13 A Woman Is No ManRocky Mount writer Etaf Rum, author of “A Woman Is No Man,” grew up in a Palestinian immigrant family in Brooklyn, New York, in the 1990s and 2000s. Her book is based on experiences in that community. We first meet Isra, a 17-year-old girl living in Palestine. Her family arranges marriage to an older man, Adam, who owns a deli and lives with his parents and siblings in Brooklyn, New York. Living in Adam’s family’s basement, Isra becomes a virtual servant to Adam’s mother, Fareeda, who pushes the couple to have children, males who can build the family’s reputation and influence. Isra produces four children, but because they are all girls Fareeda shows her displeasure.

Years later after Adam and Isra die, Fareeda raises the girls. The oldest, Deya, is a high school senior. Fareeda looks for a Palestinian man for her to marry. Deya wants to go to college, but she is afraid to bolt her family and the community’s customs. She knows of women who have stood up against male domination and then faced beatings and even death.

As Rum explains, the book “meant challenging many long-held beliefs in my community and violating our code of silence.” 

Elaine Neil Orr’s novel, “Swimming Between Worlds,” is set in 1950s Winston-Salem and Nigeria. The coming-of-age and love story is enriched by the overlay of the Nigerian struggle and the civil rights protests in Winston-Salem.

Tacker Hart, with an architectural degree at N.C. State, got a plum assignment to work in Nigeria, where he became so captivated by Nigerian culture, religion, and ambience that his white supervisors sent him home. Back in Winston-Salem, he falls for Kate Monroe, from one of Winston’s leading families. They become connected to Gaines, a young African-American college student who drags Tacker and Kate into his work organizing protest movements at lunch counters.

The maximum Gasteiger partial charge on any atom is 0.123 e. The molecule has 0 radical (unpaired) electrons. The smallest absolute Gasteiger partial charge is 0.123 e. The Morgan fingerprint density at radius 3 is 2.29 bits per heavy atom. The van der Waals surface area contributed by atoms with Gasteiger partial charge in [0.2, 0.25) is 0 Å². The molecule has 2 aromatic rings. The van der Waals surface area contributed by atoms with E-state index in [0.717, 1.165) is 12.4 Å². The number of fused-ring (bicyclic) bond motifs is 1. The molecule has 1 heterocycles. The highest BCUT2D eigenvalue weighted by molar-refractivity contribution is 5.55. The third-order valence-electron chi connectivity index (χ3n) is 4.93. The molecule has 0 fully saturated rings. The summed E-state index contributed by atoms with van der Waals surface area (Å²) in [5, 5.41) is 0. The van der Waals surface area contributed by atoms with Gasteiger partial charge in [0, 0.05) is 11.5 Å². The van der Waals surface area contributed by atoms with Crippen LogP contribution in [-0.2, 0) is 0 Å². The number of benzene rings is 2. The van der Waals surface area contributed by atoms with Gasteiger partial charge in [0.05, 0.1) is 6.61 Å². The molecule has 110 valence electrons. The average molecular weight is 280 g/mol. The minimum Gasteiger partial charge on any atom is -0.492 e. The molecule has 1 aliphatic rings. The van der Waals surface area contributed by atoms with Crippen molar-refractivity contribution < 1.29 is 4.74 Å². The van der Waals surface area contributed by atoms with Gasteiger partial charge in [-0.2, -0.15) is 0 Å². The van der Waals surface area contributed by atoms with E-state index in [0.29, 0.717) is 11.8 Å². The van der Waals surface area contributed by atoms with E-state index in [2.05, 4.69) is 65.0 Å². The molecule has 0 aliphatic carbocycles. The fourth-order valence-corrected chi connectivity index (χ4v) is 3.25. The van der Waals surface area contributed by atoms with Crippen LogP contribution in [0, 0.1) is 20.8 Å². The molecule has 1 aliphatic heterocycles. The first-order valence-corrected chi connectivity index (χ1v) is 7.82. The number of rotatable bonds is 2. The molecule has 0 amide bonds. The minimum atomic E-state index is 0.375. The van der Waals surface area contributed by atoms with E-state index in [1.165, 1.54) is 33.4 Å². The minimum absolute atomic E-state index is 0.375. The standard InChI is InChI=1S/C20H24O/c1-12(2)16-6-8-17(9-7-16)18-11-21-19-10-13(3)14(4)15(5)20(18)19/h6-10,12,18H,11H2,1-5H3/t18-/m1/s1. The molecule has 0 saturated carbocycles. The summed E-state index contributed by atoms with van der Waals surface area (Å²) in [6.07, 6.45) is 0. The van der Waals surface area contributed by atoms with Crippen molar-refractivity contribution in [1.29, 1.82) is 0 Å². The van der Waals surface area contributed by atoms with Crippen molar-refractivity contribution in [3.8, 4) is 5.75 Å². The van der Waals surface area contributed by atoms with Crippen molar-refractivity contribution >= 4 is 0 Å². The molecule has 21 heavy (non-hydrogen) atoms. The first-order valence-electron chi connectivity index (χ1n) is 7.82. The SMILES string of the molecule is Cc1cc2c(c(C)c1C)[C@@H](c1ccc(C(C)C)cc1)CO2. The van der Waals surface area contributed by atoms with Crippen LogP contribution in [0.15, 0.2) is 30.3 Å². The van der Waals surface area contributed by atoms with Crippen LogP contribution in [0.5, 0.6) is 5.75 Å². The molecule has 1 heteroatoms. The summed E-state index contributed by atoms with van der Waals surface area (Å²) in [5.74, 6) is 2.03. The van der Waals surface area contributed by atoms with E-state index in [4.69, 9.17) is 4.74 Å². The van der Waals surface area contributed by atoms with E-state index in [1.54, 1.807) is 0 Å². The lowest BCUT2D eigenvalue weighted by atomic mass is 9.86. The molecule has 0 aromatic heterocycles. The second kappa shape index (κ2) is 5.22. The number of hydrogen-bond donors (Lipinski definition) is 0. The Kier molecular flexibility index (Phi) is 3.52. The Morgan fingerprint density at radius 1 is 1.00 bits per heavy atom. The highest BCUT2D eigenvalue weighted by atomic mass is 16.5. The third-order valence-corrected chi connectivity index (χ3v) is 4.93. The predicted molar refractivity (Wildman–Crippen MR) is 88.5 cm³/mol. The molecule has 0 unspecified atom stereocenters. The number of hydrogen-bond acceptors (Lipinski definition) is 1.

Orr blends civil rights and romance for a poignant and unexpected ending. 

Raleigh News & Observer political reporter and columnist Rob Christensen’s “The Rise and Fall of the Branchhead Boys” follows the Alamance County farm family of North Carolina governors Kerr Scott and his son Robert.

 He describes how Kerr Scott defeated the favored gubernatorial candidate of the conservative wing of the party in 1948 and adopted a liberal program of road-building, public school improvement and expanded government services. He ran for U.S. Senate in 1954 as a liberal in a campaign managed by future Governor Terry Sanford. Once elected, Christensen writes, Scott nevertheless joined with fellow southerners to oppose civil rights legislation and became “just another segregationist, little different from most of the southern caucus.”

Christensen then follows the political career of Kerr’s son, Bob Scott, who when elected governor in 1968, faced mountains of bitter controversies in the areas of race, labor, student unrest and higher education administration. 

 In “Freedom Fighters and Hell Raisers: A Gallery of Memorable Southerners,” famed essayist Hal Crowther has collected a sampling of his best work — columns about memorable southerners — including Will Campbell, James Dickey, Marshall Frady, John Hope Franklin, Jesse Helms, Molly Ivins, Frank M. Johnson, George Wallace and Doc Watson.

All are dead, and Crowther, without funeralizing, sizes up their character and contributions.

Crowther’s essay about blind musician Doc Watson is my favorite. Neither blindness nor the loss of his beloved son, Merle, could keep him from using his music to bring people of all backgrounds and political persuasions to be moved by his songs and guitar playing.

 We need Crowther’s freedom fighters and hell raisers, but the real heroes will be folks like Watson who bring us together. 

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